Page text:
A bleak Human Rights Day for Malaysia, again
On this Human Rights Day on 10th December which commemorates the day, the United Nations General Assembly adopted the Universal Declaration of Human Rights, Malaysia once again has very little to celebrate.
The nation’s human rights status in 2015 is nothing short of deplorable, probably the worst since the height of Mahathir’s authoritarianism in 1987-1988 which saw, among others, Operation Lalang and the sacking of the Supreme Court.
Prime Minister Najib Razak came to power in 2009 promising sweeping human rights reforms and for a short while, he held on to his promise with the repeal of the Internal Security Act (ISA) and three emergency proclamations. However, any further optimism quickly subsided into horror as his administration swiftly replaced these outdated laws with similar and in some instances, worse laws that fall far short of international standards.
Among the spate of new laws at the government’s disposal are the Prevention of Terrorism Act 2015 (POTA), the Security Offences (Special Measures) Act 2012 (SOSMA), the Prevention of Crime Act 1959 (with substantial amendments in 2014) and the 2012 amendments to the Penal Code that added numerous vague and exaggerated offences as offences against the state including ‘activities detrimental to parliamentary democracy’. Other illiberal and widely used laws include the Peaceful Assembly Act 2012 and the Sedition Act 1948 which was amended in April with even more oppressive provisions.
December has been the worst month yet, with the introduction of the National Security Council Bill (NSC Bill) which, if passed, constitutes the most serious assault on the nation’s democracy, fundamental liberties and rule of law. It will essentially allow the Prime Minister to usurp the powers of the Yang di-Pertuan Agong under Article 150 of the Federal Constitution to proclaim emergency during peace time (even though ‘emergency’ is not mentioned in the Bill).
The NSC Bill was done surreptitiously, without any basis, publicity or consultation, and rushed through the Dewan Rakyat after less than a day of debate. This insidious Bill will allow the NSC, headed by the Prime Minister, to exercise similar emergency powers – on the use of violence and deadly force, of arrest, detention, search and seizure, imposition of curfew, control of movement, taking possession of land and property and other arbitrary powers against perceived threats of ‘national security’.
It has been claimed that these powers are necessary to protect ‘national security’, but there has been no credible explanation as to what sort of threat to ‘national security’ Malaysia is facing to justify granting such draconian powers to one person – the beleaguered and scandal-hit Prime Minister himself.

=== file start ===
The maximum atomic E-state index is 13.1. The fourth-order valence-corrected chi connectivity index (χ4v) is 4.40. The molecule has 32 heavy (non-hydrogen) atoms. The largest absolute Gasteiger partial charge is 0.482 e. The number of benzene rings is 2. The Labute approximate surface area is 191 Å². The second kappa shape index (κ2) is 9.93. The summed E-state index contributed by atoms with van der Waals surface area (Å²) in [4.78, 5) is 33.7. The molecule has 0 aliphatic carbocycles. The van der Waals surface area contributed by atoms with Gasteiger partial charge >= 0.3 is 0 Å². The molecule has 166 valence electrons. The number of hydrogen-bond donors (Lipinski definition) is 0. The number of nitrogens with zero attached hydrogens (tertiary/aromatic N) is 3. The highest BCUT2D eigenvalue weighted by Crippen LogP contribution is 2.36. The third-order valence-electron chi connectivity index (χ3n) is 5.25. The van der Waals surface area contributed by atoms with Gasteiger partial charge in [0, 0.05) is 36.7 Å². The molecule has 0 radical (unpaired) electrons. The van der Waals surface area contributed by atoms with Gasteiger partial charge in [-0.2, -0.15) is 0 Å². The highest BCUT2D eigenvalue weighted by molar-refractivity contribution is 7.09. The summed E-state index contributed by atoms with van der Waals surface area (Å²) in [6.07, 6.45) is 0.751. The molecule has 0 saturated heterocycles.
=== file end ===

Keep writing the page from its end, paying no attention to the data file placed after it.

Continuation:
Assurances that this legislation will not be abused count for nothing as we have seen the misuse of SOSMA against Khairuddin Abu Hassan and his lawyer Matthias Chang for merely lodging reports overseas on the 1MDB scandal.
While these laws have been introduced with the ostensible purpose of combating threats of terrorism or subversion, serious concerns remain that the true purpose of these laws is to cement the government’s hold on power against its political adversaries.
Important state institutions like the police and the Attorney-General’s Chambers continue to be misused for politically motivated investigations and prosecutions. For example, the number of charges under the Sedition Act have increased exponentially by a whopping 1700% since 2013, compared to the period between 2007 and 2012.
It is noteworthy that while the vast majority of those charged for sedition are opposition members, dissidents, or members of civil society, there is little or no action taken against individuals who have made particularly provocative statements but are seen to be pro-UMNO. For example, Ibrahim Ali, Mohd Ali Baharom (his charge was dropped) and Jamal Yunos were not prosecuted, whereas action was taken without delay in the cases of Adam Adli, N. Surendran and Zunar, just to name a few.
Such differing treatment of individuals according to political inclination is a clear indicator of selective prosecution and double standards. The Attorney-General’s Chambers and the police play an extremely significant role in upholding the rule of law and the protection of ordinary citizens through the investigation and prosecution of genuine criminal cases, as opposed to pursuing frivolous political matters such as peaceful assembly, sedition and comments on social media.
Further, deaths in police custody are a far too common occurrence, with an average of one case per month this year. Despite the landmark Coroner Court’s verdict that found police personnel to be responsible or criminally concerned with the deaths of Karuna Nithi and C. Sugumar, and the Enforcement Agency Integrity Commission’s (EAIC) damning inquiry report into the death of Syed Mohd Azlan – no action has been taken against the police personnel involved.
It has also been 10 years since the release of the Royal Commission of Inquiry report on the police force that made a key recommendation to set up the Independent Police Complaints and Misconduct Commission (IPCMC). Needless to say, without the IPCMC being established, very little will change with regards to serious abuse of police powers including deaths in custody.
It is an unfortunate truism that power corrupts, and absolute power corrupts absolutely. Mechanisms of check and balance, and independent state institutions, normally found within democracies are either absent or severely compromised in Malaysia – all of which leads to the bleak state of affairs on this Human Rights Day. Malaysia is well on its way to becoming a failed state.
Eric Paulsen is the Executive Director of Lawyers for Liberty